Barber

/bahr"beuhr/, n.
Samuel, 1910-81, U.S. composer.

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(as used in expressions)
Barber Red
Walter Lanier Barber
Barber Samuel

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      a person whose primary activities in the 20th century are trimming and styling the hair of men, shaving them, and shaping their beards, sideburns, and moustaches. Barbers, or hairdressers, often provide shampooing, manicuring, hair dying, permanent waves, and shoe polishing within their shops, or salons. See also hairdressing.

      The barbershop was a familiar institution in ancient Greece and Rome and then, as now, was a centre for the exchange of gossip and opinion. The more prosperous citizens, however, particularly in Rome, had household barbers. The great houses of ancient Egypt also had barbers among their retainers and offered the services of these as part of their hospitality to guests.

      For six centuries the barbers of Europe practiced surgery. This custom began with the papal decree of 1163 that forbade the clergy to shed blood. Monks were required to undergo bloodletting at regular intervals, and some of them had been performing this task, along with minor surgery. Now they turned these duties over to the barbers—familiar figures at the monasteries since 1092, when the clergy had been required to be clean-shaven. This arrangement was satisfactory to the medical doctors of the era, who considered that bloodletting was necessary but beneath their dignity. They were also glad to relegate to the barbers other physical tasks such as the lancing of abscesses and treatment of wounds. At the beginning of his career, Ambroise Paré (Paré, Ambroise), one of the great pioneers of surgery, was among those who gave shaves and haircuts for a living.

      In France a royal decree of 1383 declared that “the king's first barber and valet” was to be head of the barbers and surgeons of the kingdom, who had been organized in a guild in 1361. The barbers of London were first organized as a religious guild but were granted a charter as a trade guild in 1462 by King Edward IV. This guild was amalgamated with that of the surgeons in 1540 under a charter granted by Henry VIII, and the members of the joint corporation were accorded the right to be addressed as “Master”—colloquially, “Mister.” British surgeons still prefix their names with “Mr.” instead of “Dr.”

      The barber-surgeons were sometimes called “doctors of the short robe” to distinguish them from university-trained physicians and surgeons, whose superiority was apt to be only in their knowledge of Latin and their title of “doctor of the long robe.” In England the guild of surgeons was separated from that of barbers in 1745. The Royal College of Surgeons, however, did not receive its charter until 1800.

      The barber's trade was acquired only by a long apprenticeship until the 1890s, when schools for barbering were established.

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Universalium. 2010.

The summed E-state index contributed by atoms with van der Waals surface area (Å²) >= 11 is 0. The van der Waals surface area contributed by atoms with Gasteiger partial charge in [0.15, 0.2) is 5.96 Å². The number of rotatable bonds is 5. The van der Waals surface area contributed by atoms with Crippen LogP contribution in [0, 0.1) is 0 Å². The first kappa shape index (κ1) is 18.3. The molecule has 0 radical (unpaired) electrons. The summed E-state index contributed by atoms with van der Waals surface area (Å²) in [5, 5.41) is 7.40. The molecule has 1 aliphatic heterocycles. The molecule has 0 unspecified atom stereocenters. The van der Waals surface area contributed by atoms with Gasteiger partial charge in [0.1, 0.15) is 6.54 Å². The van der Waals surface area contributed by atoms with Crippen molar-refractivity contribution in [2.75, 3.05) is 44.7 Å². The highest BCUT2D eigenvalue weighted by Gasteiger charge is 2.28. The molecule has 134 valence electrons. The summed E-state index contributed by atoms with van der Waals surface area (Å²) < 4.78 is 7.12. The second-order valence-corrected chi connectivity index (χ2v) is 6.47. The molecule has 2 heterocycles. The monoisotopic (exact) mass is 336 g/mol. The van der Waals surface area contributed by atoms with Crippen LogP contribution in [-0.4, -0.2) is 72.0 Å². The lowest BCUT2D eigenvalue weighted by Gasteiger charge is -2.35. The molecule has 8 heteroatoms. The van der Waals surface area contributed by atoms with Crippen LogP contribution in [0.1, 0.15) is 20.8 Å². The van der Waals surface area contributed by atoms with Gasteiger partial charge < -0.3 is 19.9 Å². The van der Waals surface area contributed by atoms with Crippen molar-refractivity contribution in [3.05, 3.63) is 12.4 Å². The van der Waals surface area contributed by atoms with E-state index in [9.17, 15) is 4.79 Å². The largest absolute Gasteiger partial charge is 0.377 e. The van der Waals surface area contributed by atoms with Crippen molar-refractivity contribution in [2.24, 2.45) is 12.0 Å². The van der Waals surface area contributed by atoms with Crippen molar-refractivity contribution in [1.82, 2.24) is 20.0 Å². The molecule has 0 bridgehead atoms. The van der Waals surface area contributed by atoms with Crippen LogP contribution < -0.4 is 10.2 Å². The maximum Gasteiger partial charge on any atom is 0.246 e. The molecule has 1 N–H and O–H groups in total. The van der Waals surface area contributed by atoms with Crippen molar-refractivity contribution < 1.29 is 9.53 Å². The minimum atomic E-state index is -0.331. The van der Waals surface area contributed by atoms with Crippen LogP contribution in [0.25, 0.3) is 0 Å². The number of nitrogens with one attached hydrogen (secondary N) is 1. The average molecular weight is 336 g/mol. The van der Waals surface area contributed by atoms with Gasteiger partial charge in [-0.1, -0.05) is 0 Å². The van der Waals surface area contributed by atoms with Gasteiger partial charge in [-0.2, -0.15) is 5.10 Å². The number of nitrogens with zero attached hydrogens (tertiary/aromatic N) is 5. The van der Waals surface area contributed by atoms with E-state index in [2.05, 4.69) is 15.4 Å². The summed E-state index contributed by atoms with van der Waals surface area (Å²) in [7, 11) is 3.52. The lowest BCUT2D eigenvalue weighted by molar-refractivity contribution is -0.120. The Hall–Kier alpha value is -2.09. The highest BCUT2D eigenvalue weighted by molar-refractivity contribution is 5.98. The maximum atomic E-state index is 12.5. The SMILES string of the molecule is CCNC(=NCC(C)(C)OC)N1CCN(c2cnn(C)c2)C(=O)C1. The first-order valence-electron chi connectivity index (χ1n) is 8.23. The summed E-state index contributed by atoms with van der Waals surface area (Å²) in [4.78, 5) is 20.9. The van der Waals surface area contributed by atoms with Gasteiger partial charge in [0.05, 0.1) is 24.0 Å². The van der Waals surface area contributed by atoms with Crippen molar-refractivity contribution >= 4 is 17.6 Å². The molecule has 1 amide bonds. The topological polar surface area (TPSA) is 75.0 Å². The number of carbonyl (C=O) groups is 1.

Look at other dictionaries:

  • Barber — (das englische Wort für Barbier) ist der Familienname folgender Personen: Amos W. Barber (1861–1915), US amerikanischer Politiker und Gouverneur von Wyoming Andrea Barber (* 1976), US amerikanische Schauspielerin Anthony Barber, Baron Barber… …   Deutsch Wikipedia

  • barber — [ barbe ] v. tr. <conjug. : 1> • 1882; « raser » 1600; de 1. barbe (3o) ♦ Fam. Ennuyer. ⇒ assommer, raser. Cela me barbe d y aller. Vous le barbez avec vos histoires. ♢ Pronom. SE BARBER : s ennuyer. On s est barbé toute la journée. ⇒ se… …   Encyclopédie Universelle

  • BARBER (S.) — BARBER SAMUEL (1910 1981) Compositeur américain né à West Chester (Pennsylvanie), Samuel Barber reçoit très tôt une formation de pianiste et d’organiste avant d’étudier au Curtis Institute de Philadelphie (1924 1932) avec Rosario Scalero,… …   Encyclopédie Universelle

  • Barber — Bar ber (b[aum]r b[ e]r), n. [OE. barbour, OF. barbeor, F. barbier, as if fr. an assumed L. barbator, fr. barba beard. See 1st {Barb}.] One whose occupation it is to shave or trim the beard, and to cut and dress the hair of his patrons. [1913… …   The Collaborative International Dictionary of English

  • Barber — Barber, Samuel * * * (as used in expressions) Barber, Red Walter Lanier Barber Barber, Samuel …   Enciclopedia Universal

  • Barber —   [ bɑːbə],    1) Chris, eigentlich Donald Christopher Barber, britischer Jazzposaunist und Bandleader, * Welwyn Garden City 17. 4. 1930. Seine 1953 gegründete Band gehörte bis Anfang der 60er Jahre zu den erfolgreichsten Formationen des… …   Universal-Lexikon

  • barber — [bär′bər] n. [ME & OFr barbour; ult. < ML barbator < L barba,BEARD] a person whose work is cutting hair, shaving and trimming beards, etc. vt. to cut the hair of, shave, etc. vi. to work as a barber …   English World dictionary

  • Barber — Bar ber, v. t. [imp. & p. p. {Barbered} (b[aum]r b[ e]rd); p. pr. & vb. n. {Barbering}.] To shave and dress the beard or hair of. Shak. [1913 Webster] …   The Collaborative International Dictionary of English

  • Barber — Bar ber, n. (Meteor.) A storm accompanied by driving ice spicules formed from sea water, esp. one occurring on the Gulf of St. Lawrence; so named from the cutting ice spicules. [Canada] [Webster 1913 Suppl.] …   The Collaborative International Dictionary of English

  • Barber — Barber, 1) (Jagdw.), so v.w. Barbet; 2) (Pferdew.), so v.w. Berber …   Pierer's Universal-Lexikon

  • Bärber — Bärber, Volk, so v.w. Barabra …   Pierer's Universal-Lexikon

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